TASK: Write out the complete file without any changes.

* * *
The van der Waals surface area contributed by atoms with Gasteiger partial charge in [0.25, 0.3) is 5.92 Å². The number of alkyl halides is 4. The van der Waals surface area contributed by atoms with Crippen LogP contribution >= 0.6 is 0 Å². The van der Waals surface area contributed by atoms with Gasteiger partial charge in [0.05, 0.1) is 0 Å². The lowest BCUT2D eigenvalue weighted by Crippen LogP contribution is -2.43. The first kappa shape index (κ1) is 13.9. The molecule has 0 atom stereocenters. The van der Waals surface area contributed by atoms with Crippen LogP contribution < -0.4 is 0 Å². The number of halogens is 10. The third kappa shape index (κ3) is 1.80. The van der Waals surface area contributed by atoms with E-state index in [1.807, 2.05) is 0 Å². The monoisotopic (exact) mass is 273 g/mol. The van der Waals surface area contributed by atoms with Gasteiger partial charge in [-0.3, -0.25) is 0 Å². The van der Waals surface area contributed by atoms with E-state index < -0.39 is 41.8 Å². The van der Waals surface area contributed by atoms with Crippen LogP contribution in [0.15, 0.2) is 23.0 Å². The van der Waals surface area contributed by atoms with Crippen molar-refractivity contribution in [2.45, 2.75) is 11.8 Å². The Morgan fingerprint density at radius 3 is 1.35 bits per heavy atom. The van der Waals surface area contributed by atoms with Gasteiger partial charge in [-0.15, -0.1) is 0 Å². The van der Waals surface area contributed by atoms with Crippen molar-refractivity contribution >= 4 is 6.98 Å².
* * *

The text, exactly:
The van der Waals surface area contributed by atoms with Gasteiger partial charge in [0.25, 0.3) is 5.92 Å². The number of alkyl halides is 4. The van der Waals surface area contributed by atoms with Crippen LogP contribution >= 0.6 is 0 Å². The van der Waals surface area contributed by atoms with Gasteiger partial charge in [0.05, 0.1) is 0 Å². The lowest BCUT2D eigenvalue weighted by Crippen LogP contribution is -2.43. The first kappa shape index (κ1) is 13.9. The molecule has 0 atom stereocenters. The van der Waals surface area contributed by atoms with Crippen LogP contribution < -0.4 is 0 Å². The number of halogens is 10. The third kappa shape index (κ3) is 1.80. The van der Waals surface area contributed by atoms with E-state index in [1.807, 2.05) is 0 Å². The monoisotopic (exact) mass is 273 g/mol. The van der Waals surface area contributed by atoms with Gasteiger partial charge in [-0.3, -0.25) is 0 Å². The van der Waals surface area contributed by atoms with E-state index < -0.39 is 41.8 Å². The van der Waals surface area contributed by atoms with Crippen LogP contribution in [0.15, 0.2) is 23.0 Å². The van der Waals surface area contributed by atoms with Crippen molar-refractivity contribution in [2.45, 2.75) is 11.8 Å². The Morgan fingerprint density at radius 3 is 1.35 bits per heavy atom. The van der Waals surface area contributed by atoms with Gasteiger partial charge in [-0.15, -0.1) is 0 Å². The van der Waals surface area contributed by atoms with Crippen molar-refractivity contribution >= 4 is 6.98 Å².